8. Practice observing things in the moment. Little humans can be distracted by “internal stimuli,” like physical sensations or memories. It’s certainly valuable to feed their imagination, but we also need to teach children how to set aside distractions and develop the ability to concentrate. You can make this fun by playing “I Spy” or “Simon Says,” listening closely to the lyrics of a song together, or talking about how your body feels when you try out different yoga poses.

photo: Benny Lin via Flickr 

9. Get organized. Your child’s workspace doesn’t need to worthy of a magazine spread, but you can certainly encourage her to put things away after finishing her assignments and keep the area in order. Develop a system with folders, binders, or plastic bins that works for your family—projects will be less likely to get lost in the shuffle, and the area will be a blank canvas the next time she sits down to work.

10. Reward time with time.One of the best incentives for kids? You. Especially with kids who crave parental attention and would almost always rather be with you than tracing the alphabet, reassure them that you can spend time together doing something special (reading a book, going for a walk, sipping chocolate milk together) after they finish the task at hand.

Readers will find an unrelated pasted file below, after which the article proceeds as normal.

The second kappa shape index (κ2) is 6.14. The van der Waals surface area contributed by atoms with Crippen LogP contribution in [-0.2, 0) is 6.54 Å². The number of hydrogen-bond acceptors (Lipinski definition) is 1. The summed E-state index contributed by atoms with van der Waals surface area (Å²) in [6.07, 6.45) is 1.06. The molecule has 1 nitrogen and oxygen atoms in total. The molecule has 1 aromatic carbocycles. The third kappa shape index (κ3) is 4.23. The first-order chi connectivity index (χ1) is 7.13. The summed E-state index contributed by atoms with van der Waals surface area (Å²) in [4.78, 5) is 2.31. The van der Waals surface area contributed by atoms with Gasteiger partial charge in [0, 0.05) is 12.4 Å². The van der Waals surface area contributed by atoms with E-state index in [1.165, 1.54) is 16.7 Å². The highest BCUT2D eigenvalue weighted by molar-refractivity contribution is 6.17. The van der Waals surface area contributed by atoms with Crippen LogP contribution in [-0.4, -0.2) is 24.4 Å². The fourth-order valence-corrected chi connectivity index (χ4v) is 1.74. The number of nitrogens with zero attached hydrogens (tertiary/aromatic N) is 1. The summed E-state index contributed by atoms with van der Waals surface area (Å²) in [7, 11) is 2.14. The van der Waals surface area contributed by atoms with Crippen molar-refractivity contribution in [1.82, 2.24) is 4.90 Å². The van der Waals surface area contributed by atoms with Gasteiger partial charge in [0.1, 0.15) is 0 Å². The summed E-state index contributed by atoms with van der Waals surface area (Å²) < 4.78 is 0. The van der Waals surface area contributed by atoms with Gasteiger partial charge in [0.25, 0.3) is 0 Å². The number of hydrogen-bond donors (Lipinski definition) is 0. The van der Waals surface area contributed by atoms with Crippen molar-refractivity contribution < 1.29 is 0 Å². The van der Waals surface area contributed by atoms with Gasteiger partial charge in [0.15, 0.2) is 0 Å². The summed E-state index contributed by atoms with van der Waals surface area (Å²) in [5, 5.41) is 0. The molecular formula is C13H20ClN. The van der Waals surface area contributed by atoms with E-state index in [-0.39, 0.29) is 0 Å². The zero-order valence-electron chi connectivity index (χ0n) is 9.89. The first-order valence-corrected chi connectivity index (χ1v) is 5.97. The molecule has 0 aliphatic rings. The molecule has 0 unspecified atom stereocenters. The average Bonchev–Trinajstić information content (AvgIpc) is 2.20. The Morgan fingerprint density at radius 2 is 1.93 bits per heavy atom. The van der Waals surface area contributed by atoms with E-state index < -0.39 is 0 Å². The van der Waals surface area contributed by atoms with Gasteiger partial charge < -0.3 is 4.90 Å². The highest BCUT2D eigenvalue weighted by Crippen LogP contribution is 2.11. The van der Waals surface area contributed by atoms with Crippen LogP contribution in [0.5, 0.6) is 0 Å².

photo: pexels.com

11. Model good focus. If possible, sit next to your child while you do your own “homework.” Whether it’s an assignment from the office, reading a book, or sorting through bills, your child sees you quietly focusing on a task and will be encouraged to follow your example. Make an effort to restrict your own use of computers and phones during this time, showing your child that it helps to minimize distractions.

12. Feed their brains. Whip up a mini-meal with healthy fats and carbohydrate fuel to level your kid’s blood sugar and help her stay alert. We love tasty combos like avocado toast, Greek yogurt with fruit, and crunchy nuts and seeds. Check out these five brain-boosting snacks!

— Katie Brown